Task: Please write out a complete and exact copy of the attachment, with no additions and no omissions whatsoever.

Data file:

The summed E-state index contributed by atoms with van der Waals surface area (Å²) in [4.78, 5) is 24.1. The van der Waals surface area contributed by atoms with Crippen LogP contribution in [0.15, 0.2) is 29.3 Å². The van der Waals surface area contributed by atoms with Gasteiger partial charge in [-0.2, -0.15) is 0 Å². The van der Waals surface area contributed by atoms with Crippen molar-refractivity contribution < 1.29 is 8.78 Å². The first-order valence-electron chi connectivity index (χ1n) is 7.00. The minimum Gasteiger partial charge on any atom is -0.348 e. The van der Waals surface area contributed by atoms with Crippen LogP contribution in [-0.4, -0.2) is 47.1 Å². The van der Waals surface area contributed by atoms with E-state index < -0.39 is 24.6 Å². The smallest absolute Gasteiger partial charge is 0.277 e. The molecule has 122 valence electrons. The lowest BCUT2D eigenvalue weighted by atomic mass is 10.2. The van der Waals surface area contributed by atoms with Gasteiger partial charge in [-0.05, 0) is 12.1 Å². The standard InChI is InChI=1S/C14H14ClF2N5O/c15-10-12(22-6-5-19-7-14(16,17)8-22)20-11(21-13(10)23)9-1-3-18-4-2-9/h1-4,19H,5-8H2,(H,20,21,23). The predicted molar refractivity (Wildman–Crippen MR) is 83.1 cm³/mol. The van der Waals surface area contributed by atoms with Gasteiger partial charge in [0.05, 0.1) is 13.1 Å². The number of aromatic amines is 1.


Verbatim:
The summed E-state index contributed by atoms with van der Waals surface area (Å²) in [4.78, 5) is 24.1. The van der Waals surface area contributed by atoms with Crippen LogP contribution in [0.15, 0.2) is 29.3 Å². The van der Waals surface area contributed by atoms with Gasteiger partial charge in [-0.2, -0.15) is 0 Å². The van der Waals surface area contributed by atoms with Crippen molar-refractivity contribution < 1.29 is 8.78 Å². The first-order valence-electron chi connectivity index (χ1n) is 7.00. The minimum Gasteiger partial charge on any atom is -0.348 e. The van der Waals surface area contributed by atoms with Crippen LogP contribution in [-0.4, -0.2) is 47.1 Å². The van der Waals surface area contributed by atoms with E-state index < -0.39 is 24.6 Å². The smallest absolute Gasteiger partial charge is 0.277 e. The molecule has 122 valence electrons. The lowest BCUT2D eigenvalue weighted by atomic mass is 10.2. The van der Waals surface area contributed by atoms with Gasteiger partial charge in [-0.05, 0) is 12.1 Å². The standard InChI is InChI=1S/C14H14ClF2N5O/c15-10-12(22-6-5-19-7-14(16,17)8-22)20-11(21-13(10)23)9-1-3-18-4-2-9/h1-4,19H,5-8H2,(H,20,21,23). The predicted molar refractivity (Wildman–Crippen MR) is 83.1 cm³/mol. The van der Waals surface area contributed by atoms with Gasteiger partial charge in [0.05, 0.1) is 13.1 Å². The number of aromatic amines is 1.